My workplace has to comply with all kinds of government guidelines, which includes encrypting laptops and so on. This seems to mean that the computing is run perfectly for administrators, but far-from-perfect for scientists like myself. It means that the IT group don't support me if I choose to use Linux or Mac systems, although I don't know of many scientists who use Windows for anything other that documents and spreadsheets. This means my computing is almost entirely unsupported. It also means that when it comes to things like data sharing, there are seemingly impassable boundaries.

In fact I'm not even sure the 'administrators' have any idea what kind of 'data' I'm talking about.

Here are the provisions I'm told are in place for me to share my data:
Now, unless my data is in the form of a Microsoft document it isn't going to work on Sharepoint, and my guess is it's probably not accessible to 'outsiders' anyway.
  • Upload it to my website profile as a link. 
For this to work the current system requires it to be in PDF or jpeg format and it has to be checked at a number of different levels to make sure it meets the 'style guide'. Trust me, it's not going to meet your damn 'style guide'.
  • There 'used to be' an ftp server.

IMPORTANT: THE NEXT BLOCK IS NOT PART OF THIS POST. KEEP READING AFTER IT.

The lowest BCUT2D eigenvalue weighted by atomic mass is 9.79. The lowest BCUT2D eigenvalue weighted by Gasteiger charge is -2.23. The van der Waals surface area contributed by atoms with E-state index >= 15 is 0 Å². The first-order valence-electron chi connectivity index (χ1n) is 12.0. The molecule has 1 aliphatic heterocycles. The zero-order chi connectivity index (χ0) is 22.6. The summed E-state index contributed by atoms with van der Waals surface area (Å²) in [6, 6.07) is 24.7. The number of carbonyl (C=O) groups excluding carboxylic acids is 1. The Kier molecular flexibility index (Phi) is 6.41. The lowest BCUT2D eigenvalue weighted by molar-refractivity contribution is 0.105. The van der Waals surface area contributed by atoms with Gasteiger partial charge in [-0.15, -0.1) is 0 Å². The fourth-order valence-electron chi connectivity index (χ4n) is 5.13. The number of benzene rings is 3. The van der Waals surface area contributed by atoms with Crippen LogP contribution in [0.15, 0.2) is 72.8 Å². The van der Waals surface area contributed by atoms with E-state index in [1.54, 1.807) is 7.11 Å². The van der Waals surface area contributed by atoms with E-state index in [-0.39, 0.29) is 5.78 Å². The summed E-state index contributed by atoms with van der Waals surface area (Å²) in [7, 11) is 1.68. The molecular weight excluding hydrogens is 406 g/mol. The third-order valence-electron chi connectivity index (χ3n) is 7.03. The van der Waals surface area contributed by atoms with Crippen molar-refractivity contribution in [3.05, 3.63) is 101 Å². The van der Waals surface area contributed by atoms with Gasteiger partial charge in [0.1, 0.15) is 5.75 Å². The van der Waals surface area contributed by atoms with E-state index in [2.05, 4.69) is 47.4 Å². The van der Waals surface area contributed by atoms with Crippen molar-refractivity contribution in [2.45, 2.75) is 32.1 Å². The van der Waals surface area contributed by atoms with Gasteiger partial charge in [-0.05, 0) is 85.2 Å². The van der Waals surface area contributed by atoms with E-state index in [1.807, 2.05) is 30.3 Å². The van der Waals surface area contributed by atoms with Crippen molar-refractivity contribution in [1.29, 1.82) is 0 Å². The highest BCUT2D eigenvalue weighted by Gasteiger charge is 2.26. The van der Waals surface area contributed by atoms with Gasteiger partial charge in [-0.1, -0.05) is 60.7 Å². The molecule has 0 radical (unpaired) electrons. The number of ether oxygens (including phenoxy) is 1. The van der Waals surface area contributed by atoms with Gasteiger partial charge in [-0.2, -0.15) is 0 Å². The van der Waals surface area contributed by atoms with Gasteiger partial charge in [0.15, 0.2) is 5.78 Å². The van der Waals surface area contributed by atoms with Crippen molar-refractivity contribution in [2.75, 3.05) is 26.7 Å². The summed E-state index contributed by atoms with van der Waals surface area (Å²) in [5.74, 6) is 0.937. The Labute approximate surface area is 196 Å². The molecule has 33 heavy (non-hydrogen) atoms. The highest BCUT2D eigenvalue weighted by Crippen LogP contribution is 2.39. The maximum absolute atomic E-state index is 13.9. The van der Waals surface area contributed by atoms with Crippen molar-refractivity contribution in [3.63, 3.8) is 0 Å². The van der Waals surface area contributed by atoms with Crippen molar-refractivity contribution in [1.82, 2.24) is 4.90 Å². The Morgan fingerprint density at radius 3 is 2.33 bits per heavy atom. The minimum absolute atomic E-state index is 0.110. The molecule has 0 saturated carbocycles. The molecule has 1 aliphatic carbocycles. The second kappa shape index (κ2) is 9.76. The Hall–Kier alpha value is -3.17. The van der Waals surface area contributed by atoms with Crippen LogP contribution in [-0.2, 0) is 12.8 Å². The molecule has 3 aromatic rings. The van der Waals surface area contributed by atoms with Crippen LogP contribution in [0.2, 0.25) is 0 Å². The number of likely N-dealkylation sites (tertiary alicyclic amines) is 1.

...No-one quite knows what happened to it though. It doesn't seem to exist anymore.

That's it. Those are the only ways I've discovered that I could share my data. Not to beat around the bush here, but that's f*ing useless to me. I can't even share the slides I give at a conference with the world because they are too big to email and again, I can't upload them anywhere. This is simply not acceptable and I'm not sure how I can be expected to function efficiently as a scientist under these conditions.

Perhaps there is a fear that I shouldn't share my data without someone 'checking it' because that might lead me to missing out on a piece of 'Intellectual Property' which could have been packaged up and sold to someone. I did point out to them that as an independently funded research fellow [at the time of this post] they actually have no right to my IP. Never mind the fact that the work is already published so simply providing the background data doesn't change anything. Based on the facts, I think I can ignore this point for now.

This has turned into rather a big rant, but this seems ludicrous to me. I'll happily be corrected if my assumptions are wrong, or if the answers I've repeated to questions I've asked above are wrong. I've simply written this because I want the situation to be improved and I have no way of improving it within the organisation. 

By the way, I don't want to be told to use Dropbox or Google Docs or any other number of filesharing web apps which I'm already using. I want the organisation who are meant to provision this facility as part of agreeing to host my research to actually do it. That is the only outcome I will be happy with. 

It looks like only 1 in 10 people who publish in open access journals actually make their data accessible anyway. With barriers like the one I've come up against, I'm hardly surprised!

Does your workplace have a policy that you must be able to share data, but give you no way to do it?
Do you think the provisions I've been given are acceptable?

UPDATE 6/9/2012: